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The “ox ceremony” is a ritual religious in nature in which the Miao peoples in western Hunan offer an ox as a sacrifice to the spirits. Seeing that cattle, especially oxen, are an important source of labor in rural areas, killing them as a sacrifice is potentially detrimental to the community and are thus not harmed without good reason. If members of the community become seriously ill or fail to bear an heir, the family may seek out ritual practitioners to consult their ancestral spirits. Upon recovering or giving birth to a son, the family then naturally has little choice but to perform the ceremony, offering thanks to the spirits regardless of cost.
The “ox ceremony” is a major event within the village and villagers from neighboring areas frequently gather at the village where the ceremony is being held. Guided by the ritual practitioner, the ox is tied to a post and relatives of the ritual host take turns stabbing the bull with a javelin until the heart is pierced and the bull is killed. This act then concludes the ceremony.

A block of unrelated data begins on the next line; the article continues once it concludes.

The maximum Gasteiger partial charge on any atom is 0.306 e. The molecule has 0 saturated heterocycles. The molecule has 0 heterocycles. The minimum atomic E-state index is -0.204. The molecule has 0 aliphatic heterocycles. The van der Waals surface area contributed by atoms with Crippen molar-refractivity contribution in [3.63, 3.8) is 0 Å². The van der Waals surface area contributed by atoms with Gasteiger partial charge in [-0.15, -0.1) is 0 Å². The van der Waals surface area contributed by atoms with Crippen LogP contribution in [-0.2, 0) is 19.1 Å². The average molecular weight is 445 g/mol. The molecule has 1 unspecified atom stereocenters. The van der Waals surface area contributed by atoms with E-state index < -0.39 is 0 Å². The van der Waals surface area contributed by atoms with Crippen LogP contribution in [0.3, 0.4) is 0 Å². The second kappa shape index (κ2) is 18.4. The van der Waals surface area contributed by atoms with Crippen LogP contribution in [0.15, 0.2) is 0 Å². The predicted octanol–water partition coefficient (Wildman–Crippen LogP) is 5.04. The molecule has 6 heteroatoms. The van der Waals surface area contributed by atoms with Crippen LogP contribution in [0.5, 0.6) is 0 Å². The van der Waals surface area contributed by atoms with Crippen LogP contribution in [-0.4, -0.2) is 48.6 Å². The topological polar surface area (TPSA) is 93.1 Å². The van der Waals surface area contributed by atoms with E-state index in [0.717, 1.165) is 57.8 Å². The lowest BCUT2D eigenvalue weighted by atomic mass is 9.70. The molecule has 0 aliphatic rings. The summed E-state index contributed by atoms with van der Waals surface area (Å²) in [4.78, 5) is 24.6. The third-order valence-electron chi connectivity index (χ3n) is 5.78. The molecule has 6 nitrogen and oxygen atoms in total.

For quite some time, the Miao peoples of this region were reluctant to conduct this ceremony as its gruesomeness painted a negative image of the community being “barbaric.” The ceremony, however, ultimately reflects the history and belief systems of the people, and in this ritual practice, one can observe the conviction largely held by ethnic minorities in their ancestors, their reverence for their kin, and a certain cohesive force that unites the social group. As soon as the ox falls at the hands of the host family, it is the entire ethnic community that erupts into thunderous cheers and dance, not only congratulating the host but also revealing a collective notion of self-identity.
Item No.
A MT-050

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